Looking to finish off the Season XV schedule with a bang, the World Poker Tour will be setting up shop in the sunny state of Florida for the next 10 days. Kicking off the trio of events to finish this year’s WPT roster of events will be tomorrow’s start of the WPT Seminole Hard Rock Poker Showdown.
Now in its second year, the change for the WPT to playing its final events at the Seminole Hard Rock Hotel and Casino in Hollywood, FL, seems to have worked out well. When it was held last year, the WPT scheduled three events – a $ 3500 buy in tournament (the WPT Seminole Hard Rock Poker Showdown), a $ 10,000 tournament (the WPT Seminole Hard Rock Poker Finale) and a $ 15,000 restricted access event (the inaugural WPT Tournament of Champions) – that were all conducted on the grounds in Hollywood. For the most part, the WPT was satisfied with the numbers for two of the events and are looking to pick up the numbers on the third.
The Showdown was quite popular with the players, with 1222 entries being received for the “re-entry” tournament (eventually won by Justin Young over Garrett Greer). Even the Finale went well, with 342 players ponying up the $ 10K to be a part of the action (and seeing David ‘Chino’ Rheem emerge as champion). Perhaps the only disappointing spot on the season closer was the inaugural Tournament of Champions, but that could have been more from the format than the lack of players who wanted to take part.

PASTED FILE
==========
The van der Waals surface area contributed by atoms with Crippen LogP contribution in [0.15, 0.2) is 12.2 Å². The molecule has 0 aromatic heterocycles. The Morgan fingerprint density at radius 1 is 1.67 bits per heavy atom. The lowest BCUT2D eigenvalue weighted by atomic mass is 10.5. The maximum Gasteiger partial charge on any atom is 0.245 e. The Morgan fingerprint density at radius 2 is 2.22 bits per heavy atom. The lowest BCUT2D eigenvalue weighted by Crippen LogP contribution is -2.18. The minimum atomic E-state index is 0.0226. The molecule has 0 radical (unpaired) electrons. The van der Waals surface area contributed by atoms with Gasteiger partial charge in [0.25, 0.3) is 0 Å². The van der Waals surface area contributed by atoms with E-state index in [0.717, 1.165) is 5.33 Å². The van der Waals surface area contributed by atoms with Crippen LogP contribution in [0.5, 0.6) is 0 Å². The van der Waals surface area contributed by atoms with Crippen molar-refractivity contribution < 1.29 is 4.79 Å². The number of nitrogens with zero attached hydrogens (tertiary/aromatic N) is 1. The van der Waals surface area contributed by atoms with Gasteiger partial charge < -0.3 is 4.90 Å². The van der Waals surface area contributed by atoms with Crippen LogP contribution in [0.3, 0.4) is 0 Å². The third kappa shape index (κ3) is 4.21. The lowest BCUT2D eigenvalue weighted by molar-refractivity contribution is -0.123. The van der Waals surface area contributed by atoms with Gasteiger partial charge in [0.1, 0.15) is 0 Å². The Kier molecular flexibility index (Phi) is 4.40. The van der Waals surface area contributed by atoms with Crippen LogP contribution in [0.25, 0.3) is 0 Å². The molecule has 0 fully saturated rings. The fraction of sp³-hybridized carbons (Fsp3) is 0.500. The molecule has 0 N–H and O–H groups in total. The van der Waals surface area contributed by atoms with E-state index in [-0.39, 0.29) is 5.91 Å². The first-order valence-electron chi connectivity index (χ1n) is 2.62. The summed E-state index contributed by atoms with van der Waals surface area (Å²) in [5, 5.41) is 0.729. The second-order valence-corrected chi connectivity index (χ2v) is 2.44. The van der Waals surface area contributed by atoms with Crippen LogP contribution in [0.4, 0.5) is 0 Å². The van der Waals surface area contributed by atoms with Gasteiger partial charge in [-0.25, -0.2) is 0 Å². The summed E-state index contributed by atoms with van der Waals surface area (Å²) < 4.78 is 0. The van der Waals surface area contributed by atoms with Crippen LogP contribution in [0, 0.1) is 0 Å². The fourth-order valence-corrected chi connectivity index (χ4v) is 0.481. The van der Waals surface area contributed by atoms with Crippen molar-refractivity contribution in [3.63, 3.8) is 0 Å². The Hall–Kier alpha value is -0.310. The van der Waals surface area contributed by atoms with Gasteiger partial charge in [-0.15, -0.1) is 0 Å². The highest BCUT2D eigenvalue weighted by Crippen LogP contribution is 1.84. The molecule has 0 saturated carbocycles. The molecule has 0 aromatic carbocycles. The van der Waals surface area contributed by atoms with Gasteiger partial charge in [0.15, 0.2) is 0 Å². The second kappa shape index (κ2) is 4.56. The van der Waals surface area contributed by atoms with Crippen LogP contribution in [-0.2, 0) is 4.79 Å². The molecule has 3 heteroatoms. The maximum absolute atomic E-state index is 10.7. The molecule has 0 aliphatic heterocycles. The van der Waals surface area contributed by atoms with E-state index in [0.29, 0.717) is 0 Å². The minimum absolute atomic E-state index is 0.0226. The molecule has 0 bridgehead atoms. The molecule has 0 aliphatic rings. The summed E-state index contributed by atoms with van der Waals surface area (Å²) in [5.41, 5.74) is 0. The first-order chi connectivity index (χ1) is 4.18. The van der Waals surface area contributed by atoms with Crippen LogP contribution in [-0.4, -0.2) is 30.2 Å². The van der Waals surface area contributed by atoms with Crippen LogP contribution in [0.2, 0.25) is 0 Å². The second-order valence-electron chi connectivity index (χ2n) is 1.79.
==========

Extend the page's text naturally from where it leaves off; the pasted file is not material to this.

The Tournament of Champions replaced the WPT World Championship during last year’s finale in Florida. Only players who had previously won a WPT Main Tour event (not a National or Regional title) were eligible to take part in the tournament. The players who had won on the tour over the previous year had part of their prize from winning their event pulled to guarantee them access to the tournament, but past champions had to put up $ 15,000 to play in the tournament. This resulted in a rather paltry 64 players that took part in the TOC, with 2015 WPT Amsterdam champion Farid Yachou becoming the first ever champion of the WPT TOC.